Twitter is reviewing its controversial policies on permanently banning users, potentially bringing its content moderation more in line with Elon Musk’s vision for the social networking platform, regardless of whether Tesla’s boss becomes its owner.
The Silicon Valley company is evaluating whether there are other content moderation tools that could replace its harsher penalty for violating certain rules, according to several people familiar with the situation.
But any changes are unlikely to pave the way for Donald Trump’s return to the platform, two of those people said, as lifting bans for violating its policy against incitement to violence is not being considered. The former US president received a lifetime ban shortly after a mob of his supporters stormed the US Capitol on January 6th last year.
Instead, employees are looking at areas where they feel Twitter may have been disproportionately firm in kicking users off its services for minor offenses, such as sharing misleading information.
The review, which began months ago and has yet to come to a conclusion, comes amid a renewed focus on politics after American rapper Kanye West’s account was temporarily blocked after he posted an anti-Semitic message on Saturday.
A relaxation of the permanent ban policy was lauded by Musk, who made a surprise statement last week that he wanted to buy Twitter for $44 billion after initially agreeing to do so in April but then tried to back out of the deal, provoking a noisy legal dispute.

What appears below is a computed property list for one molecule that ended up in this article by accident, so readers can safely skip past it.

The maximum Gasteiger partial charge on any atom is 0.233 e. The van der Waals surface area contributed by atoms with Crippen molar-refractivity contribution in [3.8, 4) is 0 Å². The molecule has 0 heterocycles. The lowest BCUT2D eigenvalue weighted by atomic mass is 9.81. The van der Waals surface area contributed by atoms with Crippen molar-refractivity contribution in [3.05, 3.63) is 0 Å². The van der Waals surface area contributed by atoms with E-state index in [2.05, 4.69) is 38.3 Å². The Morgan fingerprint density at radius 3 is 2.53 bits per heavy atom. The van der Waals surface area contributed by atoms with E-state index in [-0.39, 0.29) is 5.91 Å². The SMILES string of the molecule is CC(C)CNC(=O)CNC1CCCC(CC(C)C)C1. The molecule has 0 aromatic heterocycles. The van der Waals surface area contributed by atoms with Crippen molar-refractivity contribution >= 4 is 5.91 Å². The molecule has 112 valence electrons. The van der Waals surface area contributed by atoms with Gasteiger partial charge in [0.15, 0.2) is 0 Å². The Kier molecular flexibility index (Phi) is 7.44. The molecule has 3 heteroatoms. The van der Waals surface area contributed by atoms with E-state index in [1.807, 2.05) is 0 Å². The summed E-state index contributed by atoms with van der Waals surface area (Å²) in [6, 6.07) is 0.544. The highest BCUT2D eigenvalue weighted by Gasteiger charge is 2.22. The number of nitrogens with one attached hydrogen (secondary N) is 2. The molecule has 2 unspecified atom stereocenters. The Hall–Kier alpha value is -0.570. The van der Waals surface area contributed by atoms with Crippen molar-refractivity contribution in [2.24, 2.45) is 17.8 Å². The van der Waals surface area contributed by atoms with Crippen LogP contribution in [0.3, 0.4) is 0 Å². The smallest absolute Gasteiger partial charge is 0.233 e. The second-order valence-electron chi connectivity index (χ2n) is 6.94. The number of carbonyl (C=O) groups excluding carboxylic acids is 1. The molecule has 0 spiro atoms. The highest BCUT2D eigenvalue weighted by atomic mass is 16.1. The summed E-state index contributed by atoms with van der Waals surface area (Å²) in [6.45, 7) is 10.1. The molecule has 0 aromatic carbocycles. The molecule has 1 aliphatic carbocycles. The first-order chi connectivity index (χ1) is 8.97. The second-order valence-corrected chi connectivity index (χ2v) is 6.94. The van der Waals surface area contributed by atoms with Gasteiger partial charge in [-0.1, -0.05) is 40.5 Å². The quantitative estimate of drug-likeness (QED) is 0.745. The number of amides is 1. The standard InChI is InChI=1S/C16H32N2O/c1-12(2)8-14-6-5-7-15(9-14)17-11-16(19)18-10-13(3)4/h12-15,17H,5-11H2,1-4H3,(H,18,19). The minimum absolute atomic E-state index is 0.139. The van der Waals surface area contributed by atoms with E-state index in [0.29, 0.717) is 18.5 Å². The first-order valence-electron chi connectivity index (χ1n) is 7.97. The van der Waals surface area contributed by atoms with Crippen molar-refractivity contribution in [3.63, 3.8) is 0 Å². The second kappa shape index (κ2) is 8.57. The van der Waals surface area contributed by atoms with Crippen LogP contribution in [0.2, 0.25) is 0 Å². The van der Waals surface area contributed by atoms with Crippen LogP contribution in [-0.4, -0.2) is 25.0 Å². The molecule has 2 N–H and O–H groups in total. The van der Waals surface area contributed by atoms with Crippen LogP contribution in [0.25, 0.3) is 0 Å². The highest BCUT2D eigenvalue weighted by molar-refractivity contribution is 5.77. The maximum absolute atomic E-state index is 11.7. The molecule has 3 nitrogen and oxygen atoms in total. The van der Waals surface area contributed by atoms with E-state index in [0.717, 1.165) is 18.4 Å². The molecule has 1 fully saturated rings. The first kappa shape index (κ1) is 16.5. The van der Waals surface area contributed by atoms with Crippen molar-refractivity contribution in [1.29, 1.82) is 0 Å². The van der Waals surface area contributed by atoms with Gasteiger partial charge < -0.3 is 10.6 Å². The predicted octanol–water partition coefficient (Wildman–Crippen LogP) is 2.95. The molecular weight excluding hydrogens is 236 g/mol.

On Friday, the Delaware judge overseeing the case, which was due to go to trial on October 17, agreed to suspend the legal action until November to give both sides more time to reach a resolution. It is not yet clear if and when the sale of Twitter will take place.
Musk, who describes himself as a “free speech absolutist,” has previously said that if he takes over the platform, he will relax Twitter’s moderation rules and move from permanent bans to suspensions.
He also suggested reducing the visibility of offensive content in users’ feeds or allowing them more choice about what they see. “I think being able to change the content you see from ‘warm’ to ‘hot’ is the way to go,” he wrote on Twitter last week.
A Twitter spokesperson said the company is “always looking at the rules that govern our service and the tools and resources that can encourage healthy conversations.”
According to its website, San Francisco-based Twitter issues permanent suspensions to users who violate its rules “in a particularly egregious way” or “repeatedly violated them, even after receiving our notifications.”
Twitter’s policies do not allow users to share violent threats, terrorism, harassment and hate speech, for example. For areas like sharing misinformation about Covid, Twitter has a clear “attack” policy – whereby five breaches, or attacks, will result in a permanent ban.
In addition to bans, Twitter also issues temporary account suspensions and labels or reduces the visibility of content that violates its rules.
A move away from permanent bans would be welcomed by Republicans, many of whom have complained about censorship of conservative voices on social media — claims the platforms deny. On the other hand, many left-wing politicians and human rights activists have called on platforms to clamp down more firmly on the worst offenders.
Twitter is an exception in its treatment of Trump. Rival Meta has said it will lift its ban on Trump starting in January if and when the risk of violence subsides, while YouTube made a similar statement.
In May, Musk told the Financial Times he would reverse Trump’s ban, adding that he had the backing of Twitter co-founder Jack Dorsey.